New U.S. Commander in Iraq Refuses to Promise Success

President Bush's pick as the new top commander on the ground in Iraq today offered a dour assessment of the war, calling the situation dire and making no promises of success.

Lt. Gen. David Petraeus told senators in his first appearance in a Capitol Hill hearing since being nominated as the four-star commander in Iraq that factional violence between Sunni and Shiite Muslims in Iraq has increased significantly since the bombing this past February of the Al-Askari mosque in Samarra, the third-holiest Shiite shrine.

"The escalation of violence in 2006 undermined the coalition strategy and raised the prospect of a failed Iraqi state, an outcome that would be in no group's interest, save that of certain extremist organizations and perhaps states in the region that wish Iraq and the [United] States ill," Petraeus told members of the Senate Armed Services Committee.

"In truth, no one can predict the impact of a failed Iraq on regional stability, the international economy, the global war on terror, America's standing in the world and the lives of the Iraqi people," he said.

"The situation in Iraq is dire. The stakes are high. There are no easy choices. The way ahead will be very hard."

Nevertheless, he added "hard is not hopeless."

Petraeus is widely considered a leading intellectual light in the Army. He is expected to be easily confirmed, with even Sen. Edward Kennedy, D-Mass., saying that while he strenuously disagrees with the Bush administration's plan to "escalate" the war in Iraq by adding another 21,000 troops, he intended to vote to approve Petraeus.

"None of this will be rapid. In fact, the way ahead will be neither quick nor easy, and there undoubtedly will be tough days," Petraeus said. "We face a determined, adaptable, barbaric enemy. He will try to wait us out. In fact, any such endeavor is a test of wills, and there are no guarantees."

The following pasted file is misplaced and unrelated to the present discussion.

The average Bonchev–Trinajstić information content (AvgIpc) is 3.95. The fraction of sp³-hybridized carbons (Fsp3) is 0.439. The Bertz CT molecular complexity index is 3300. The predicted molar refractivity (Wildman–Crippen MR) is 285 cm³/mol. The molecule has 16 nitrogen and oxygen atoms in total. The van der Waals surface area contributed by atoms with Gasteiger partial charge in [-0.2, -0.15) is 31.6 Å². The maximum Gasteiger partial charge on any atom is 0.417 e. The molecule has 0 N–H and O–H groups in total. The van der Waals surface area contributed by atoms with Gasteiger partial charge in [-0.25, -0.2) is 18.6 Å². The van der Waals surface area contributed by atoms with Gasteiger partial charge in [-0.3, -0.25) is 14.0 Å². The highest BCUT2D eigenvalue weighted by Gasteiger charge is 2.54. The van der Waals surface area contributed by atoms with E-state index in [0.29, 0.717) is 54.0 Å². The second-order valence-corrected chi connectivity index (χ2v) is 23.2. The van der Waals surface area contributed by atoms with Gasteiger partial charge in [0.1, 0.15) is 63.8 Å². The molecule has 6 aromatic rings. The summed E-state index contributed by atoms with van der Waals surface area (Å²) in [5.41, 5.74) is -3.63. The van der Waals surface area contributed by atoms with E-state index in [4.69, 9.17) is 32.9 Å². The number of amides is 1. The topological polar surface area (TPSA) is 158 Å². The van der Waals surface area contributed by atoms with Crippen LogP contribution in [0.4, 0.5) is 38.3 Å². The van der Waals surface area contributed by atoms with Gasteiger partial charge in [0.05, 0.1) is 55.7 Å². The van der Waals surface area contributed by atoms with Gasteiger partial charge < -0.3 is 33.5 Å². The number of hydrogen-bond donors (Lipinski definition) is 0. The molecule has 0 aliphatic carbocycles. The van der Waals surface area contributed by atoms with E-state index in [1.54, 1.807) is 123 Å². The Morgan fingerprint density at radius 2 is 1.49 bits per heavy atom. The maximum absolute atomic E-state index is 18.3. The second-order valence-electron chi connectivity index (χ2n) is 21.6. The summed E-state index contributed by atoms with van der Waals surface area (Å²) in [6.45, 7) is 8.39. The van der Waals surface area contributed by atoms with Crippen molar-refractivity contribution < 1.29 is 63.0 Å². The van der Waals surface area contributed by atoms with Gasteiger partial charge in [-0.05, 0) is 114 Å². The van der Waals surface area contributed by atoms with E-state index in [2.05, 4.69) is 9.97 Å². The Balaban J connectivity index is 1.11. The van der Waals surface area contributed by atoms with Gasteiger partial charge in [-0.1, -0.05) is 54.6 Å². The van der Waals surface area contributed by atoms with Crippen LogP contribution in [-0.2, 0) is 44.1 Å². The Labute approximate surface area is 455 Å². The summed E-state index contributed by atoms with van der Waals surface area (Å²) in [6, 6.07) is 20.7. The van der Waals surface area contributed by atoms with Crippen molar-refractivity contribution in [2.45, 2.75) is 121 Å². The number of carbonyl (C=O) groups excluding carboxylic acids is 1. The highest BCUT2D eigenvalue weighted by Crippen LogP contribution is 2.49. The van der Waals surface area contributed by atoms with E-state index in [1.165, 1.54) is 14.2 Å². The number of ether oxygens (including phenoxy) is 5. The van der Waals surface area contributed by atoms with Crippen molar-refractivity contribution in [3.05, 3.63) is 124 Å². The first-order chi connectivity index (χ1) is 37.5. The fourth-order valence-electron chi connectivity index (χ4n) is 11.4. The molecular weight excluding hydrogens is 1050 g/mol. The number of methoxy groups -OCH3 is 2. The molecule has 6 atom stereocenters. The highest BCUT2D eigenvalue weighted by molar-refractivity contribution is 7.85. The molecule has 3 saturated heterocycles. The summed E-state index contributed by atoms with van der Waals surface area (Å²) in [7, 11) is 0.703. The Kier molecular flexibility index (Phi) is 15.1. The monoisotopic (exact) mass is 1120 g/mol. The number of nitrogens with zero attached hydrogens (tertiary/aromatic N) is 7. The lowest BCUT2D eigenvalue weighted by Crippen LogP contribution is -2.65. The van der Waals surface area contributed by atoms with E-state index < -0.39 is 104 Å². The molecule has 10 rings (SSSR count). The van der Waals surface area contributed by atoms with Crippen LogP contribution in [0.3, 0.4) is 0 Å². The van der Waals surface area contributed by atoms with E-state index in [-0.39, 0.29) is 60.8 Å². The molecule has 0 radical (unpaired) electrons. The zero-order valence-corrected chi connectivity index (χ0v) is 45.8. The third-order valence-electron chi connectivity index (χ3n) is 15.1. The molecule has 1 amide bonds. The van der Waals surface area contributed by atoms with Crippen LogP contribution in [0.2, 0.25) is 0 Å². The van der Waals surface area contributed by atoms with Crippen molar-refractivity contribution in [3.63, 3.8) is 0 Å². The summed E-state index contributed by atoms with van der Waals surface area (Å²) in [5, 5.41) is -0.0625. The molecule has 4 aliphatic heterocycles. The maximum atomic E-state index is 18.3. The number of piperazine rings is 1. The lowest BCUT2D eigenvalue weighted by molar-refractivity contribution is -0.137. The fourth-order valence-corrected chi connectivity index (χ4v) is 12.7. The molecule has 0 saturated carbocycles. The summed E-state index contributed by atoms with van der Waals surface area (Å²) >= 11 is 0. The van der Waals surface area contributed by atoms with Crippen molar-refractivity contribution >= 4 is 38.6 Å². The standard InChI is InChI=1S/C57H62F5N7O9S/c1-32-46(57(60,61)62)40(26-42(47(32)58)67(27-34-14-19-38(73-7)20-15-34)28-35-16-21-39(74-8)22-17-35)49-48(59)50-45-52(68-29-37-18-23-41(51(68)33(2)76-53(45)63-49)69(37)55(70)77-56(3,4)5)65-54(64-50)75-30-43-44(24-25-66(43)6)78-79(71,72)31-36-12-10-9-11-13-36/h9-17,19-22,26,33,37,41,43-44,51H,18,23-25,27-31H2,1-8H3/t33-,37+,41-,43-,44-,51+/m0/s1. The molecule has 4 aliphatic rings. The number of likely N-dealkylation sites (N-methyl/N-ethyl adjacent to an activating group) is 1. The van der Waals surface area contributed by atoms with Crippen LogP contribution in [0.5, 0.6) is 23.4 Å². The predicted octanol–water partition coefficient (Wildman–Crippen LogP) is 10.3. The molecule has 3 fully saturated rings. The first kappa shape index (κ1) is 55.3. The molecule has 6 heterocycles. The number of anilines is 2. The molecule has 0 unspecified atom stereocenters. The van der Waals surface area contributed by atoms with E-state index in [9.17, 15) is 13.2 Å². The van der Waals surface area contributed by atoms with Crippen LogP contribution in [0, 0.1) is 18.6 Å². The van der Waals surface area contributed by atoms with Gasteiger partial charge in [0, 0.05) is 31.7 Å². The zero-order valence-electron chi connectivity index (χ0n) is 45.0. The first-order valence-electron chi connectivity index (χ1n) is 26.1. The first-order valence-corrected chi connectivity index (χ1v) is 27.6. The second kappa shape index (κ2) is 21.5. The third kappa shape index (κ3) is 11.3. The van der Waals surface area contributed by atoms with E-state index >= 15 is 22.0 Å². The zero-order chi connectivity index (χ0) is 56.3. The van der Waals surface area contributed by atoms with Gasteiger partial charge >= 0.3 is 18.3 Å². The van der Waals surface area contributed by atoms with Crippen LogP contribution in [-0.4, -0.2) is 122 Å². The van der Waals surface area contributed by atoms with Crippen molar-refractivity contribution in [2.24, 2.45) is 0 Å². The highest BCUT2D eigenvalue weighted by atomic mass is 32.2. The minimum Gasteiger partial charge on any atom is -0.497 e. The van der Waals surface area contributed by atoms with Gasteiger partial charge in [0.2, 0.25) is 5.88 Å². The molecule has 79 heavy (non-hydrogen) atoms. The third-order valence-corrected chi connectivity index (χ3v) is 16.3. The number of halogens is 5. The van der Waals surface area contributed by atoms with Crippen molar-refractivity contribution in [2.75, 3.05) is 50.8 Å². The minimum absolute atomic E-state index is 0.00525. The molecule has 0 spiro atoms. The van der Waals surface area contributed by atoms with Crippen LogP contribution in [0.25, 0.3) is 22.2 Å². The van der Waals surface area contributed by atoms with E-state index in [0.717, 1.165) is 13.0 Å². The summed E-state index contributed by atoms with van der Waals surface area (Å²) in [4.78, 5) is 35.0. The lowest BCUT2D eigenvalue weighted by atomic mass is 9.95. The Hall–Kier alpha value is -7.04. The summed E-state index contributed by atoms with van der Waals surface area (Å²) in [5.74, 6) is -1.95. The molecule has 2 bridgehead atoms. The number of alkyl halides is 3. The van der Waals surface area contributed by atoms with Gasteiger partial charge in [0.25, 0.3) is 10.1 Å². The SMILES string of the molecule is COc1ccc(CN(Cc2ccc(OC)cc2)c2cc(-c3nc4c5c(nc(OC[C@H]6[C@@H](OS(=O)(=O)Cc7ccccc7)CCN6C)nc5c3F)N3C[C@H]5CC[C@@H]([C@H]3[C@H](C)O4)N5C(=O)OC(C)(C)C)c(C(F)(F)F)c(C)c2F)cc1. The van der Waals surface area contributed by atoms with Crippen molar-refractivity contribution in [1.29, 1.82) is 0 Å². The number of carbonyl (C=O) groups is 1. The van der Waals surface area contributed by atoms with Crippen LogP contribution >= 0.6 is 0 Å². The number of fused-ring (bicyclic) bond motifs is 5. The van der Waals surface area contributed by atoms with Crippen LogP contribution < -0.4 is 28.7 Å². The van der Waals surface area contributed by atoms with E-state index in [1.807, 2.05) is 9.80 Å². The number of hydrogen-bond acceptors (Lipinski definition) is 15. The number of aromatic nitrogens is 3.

The general indicated he could not ensure success.

"The only assurance I can give you is that if confirmed, I will provide Multinational Force - Iraq the best leadership and direction I can muster," Petraeus said. "I will work to ensure unity of effort with the ambassador and our Iraqi and coalition partners; and I will provide my bosses and you with forthright, professional military advice."

Petraeus assured members that if he concluded that the current strategy would not succeed, "I will provide you with that assessment."

If approved, he will enter his third tour of duty in Iraq, after joining the initial invasion in 2003 as the commander of the 101st Airborne Division, then returning as the three-star head of training of Iraqi troops.

He would also be charged with carrying out a counterinsurgency doctrine set out in a new Army manual that Petraeus developed from the Army's doctrine and training command at Fort Leavenworth, Kan.

Those close to Petraeus have expressed disappointment that the region he controlled in northern Iraq, centered on Mosul, went from passive to explosive after the 101st left in 2004. Many blame the style of his successor, who they say antagonized Iraqis with a "death before dismount" approach that ended the close engagement with Iraqis Petraeus sought to pursue.

If confirmed by the Senate, as required, Petraeus would serve under a like-minded commander. President Bush has named Adm. William Fallon as his choice to head the U.S. Central Command.

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